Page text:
Russell Webster - Work with Offenders
Work with Offenders celebrates a positive inspection of the Thames Valley Community Rehabilitation Company
When the probation inspectors finished their first round of inspections of all the Community Rehabilitation Companies using their new rating system last September, the results made for some very dismal reading. The inspectors use a four tier rating system: “outstanding”, “good”, “requires improvement” and “inadequate”. Nineteen CRC’s were rated as requiring improvement, one as inadequate and just one as good.
So it was extremely encouraging when HMI Probation published their first report in the second round of inspections yesterday to find that Thames Valley Community Rehabilitation Company had improved its performance substantially and had been upgraded from “requires improvement” to “good”.
Chief Inspector of Probation Justin Russell said: “We previously inspected Thames Valley CRC in 2018 and found the service required improvement. We were concerned the CRC was not managing risks of harm effectively and there was a lack of services to help individuals move away from further offending.
“Managers and staff have acted on many of the recommendations from our previous inspection. The CRC is now much improved and performing well in most aspects of its work.”
The CRC is owned by MTC, an American family-owned organisation. The CRC supervises more than 4,200 medium and low-risk offenders from eight sites across Buckinghamshire, Berkshire and Oxfordshire.
Inspectors found robust processes are now in place so probation staff can access and share information more readily with the police and other agencies. This strengthens the CRC’s work to keep domestic abuse victims and children safe.
A key component of this improvement was the CRC’s move to a new case management system (Omnia, developed by Unilink), described as a simplified, user-friendly system. It was one of the initial hopes of the Transforming Rehabilitation programme which part privatised the probation service and established the 21 CRCs that the private sector would be able to design leaner and more effective case management systems. Initially, there was very little innovation in this area for two main reasons: the fact that CRC’s were underfunded and the MOJ’s insistence that, although companies were free to develop their own case management systems, these still needed to interact with the notoriously clunky existing centralised systems. It is good to hear that at least one area has managed to improve this critical area of case management. We hope that the new system will survive the current redesign of the probation service.
The CRC was also found to have improved its work to support people leaving prison significantly. The CRC’s Through the Gate service was previously rated as requiring improvement, but is now classed as ‘Outstanding’ – the Inspectorate’s highest mark. Inspectors found staff tailored plans and coordinated services to help individuals resettle in the community.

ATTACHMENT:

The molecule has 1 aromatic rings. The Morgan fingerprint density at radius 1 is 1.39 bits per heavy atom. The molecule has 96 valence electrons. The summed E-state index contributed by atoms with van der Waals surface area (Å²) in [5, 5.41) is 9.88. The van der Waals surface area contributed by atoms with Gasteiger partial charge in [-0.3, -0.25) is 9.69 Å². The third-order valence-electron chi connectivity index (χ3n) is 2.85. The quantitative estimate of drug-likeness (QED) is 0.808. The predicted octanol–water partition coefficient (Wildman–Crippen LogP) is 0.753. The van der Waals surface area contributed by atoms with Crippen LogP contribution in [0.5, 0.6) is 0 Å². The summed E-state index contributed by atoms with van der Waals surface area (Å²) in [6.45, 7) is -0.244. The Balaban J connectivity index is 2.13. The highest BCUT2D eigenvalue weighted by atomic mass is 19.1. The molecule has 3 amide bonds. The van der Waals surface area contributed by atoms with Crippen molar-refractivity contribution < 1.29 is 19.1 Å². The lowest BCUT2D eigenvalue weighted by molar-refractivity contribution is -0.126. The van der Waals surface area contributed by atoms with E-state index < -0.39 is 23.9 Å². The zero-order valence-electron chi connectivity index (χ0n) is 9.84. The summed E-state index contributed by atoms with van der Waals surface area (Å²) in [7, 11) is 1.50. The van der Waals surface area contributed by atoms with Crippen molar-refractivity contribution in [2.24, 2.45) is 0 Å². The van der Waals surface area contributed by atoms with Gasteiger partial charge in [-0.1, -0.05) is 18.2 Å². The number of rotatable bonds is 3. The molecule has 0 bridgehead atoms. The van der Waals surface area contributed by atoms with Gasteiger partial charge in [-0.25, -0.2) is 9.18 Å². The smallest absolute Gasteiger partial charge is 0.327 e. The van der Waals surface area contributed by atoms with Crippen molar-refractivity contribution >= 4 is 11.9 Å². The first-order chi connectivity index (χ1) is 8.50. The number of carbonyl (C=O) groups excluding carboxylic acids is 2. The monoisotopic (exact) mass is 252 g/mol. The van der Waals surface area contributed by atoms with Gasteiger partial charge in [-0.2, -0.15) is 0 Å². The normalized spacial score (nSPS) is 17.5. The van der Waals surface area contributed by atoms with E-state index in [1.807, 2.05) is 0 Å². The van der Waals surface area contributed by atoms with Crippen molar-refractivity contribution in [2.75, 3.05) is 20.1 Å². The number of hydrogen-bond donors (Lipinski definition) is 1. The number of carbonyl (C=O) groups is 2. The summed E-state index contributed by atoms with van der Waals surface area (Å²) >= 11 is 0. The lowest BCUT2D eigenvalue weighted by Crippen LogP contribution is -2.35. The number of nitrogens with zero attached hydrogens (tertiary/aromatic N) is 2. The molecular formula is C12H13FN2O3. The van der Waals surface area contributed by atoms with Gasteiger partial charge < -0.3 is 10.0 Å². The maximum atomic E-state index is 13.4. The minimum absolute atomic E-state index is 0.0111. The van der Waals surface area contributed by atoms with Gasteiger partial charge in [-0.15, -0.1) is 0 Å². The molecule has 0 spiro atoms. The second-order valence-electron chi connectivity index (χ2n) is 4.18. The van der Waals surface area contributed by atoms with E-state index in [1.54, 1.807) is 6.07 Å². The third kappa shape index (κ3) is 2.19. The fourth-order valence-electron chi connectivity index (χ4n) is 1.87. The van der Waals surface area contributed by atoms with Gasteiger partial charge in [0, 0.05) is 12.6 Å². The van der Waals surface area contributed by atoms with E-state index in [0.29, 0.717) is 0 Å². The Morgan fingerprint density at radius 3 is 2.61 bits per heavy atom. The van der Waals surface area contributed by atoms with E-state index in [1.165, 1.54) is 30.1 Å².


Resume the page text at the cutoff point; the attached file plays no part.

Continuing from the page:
The CRC has also made major improvements to the way it supervises people who have been sentenced to complete unpaid work in the community. In 2018, inspectors raised concerns about the way the service managed people who could pose a risk to the public. The service has since introduced comprehensive staff training and new procedures to manage these individuals.
Although the service is more effective overall, inspectors found room for improvement in a few areas.
Mr Russell said: “We found staff put together good plans to help individuals rehabilitate, but these plans were not always delivered as intended.
“Since our last inspection, the CRC has increased the range of interventions and services to support individuals to move away from further offending. But it was disappointing to see this had not improved the quality of work to reduce reoffending, which was sufficient in just under half of the inspected cases.
“We also concluded that probation staff do not have sufficient contact with individuals to reduce reoffending.”
Under government proposals, the National Probation Service will supervise all offenders in the community from next year. All 21 CRCs across England and Wales – including Thames Valley – will close down.
For this reason, the owners and staff at Thames Valley CRC have much to be proud of – that, despite the fact that they knew their organisation was going to be closed down, they were still prepared to invest resources and energy in improving the service they provided to protect the public and help offenders turn their lives around.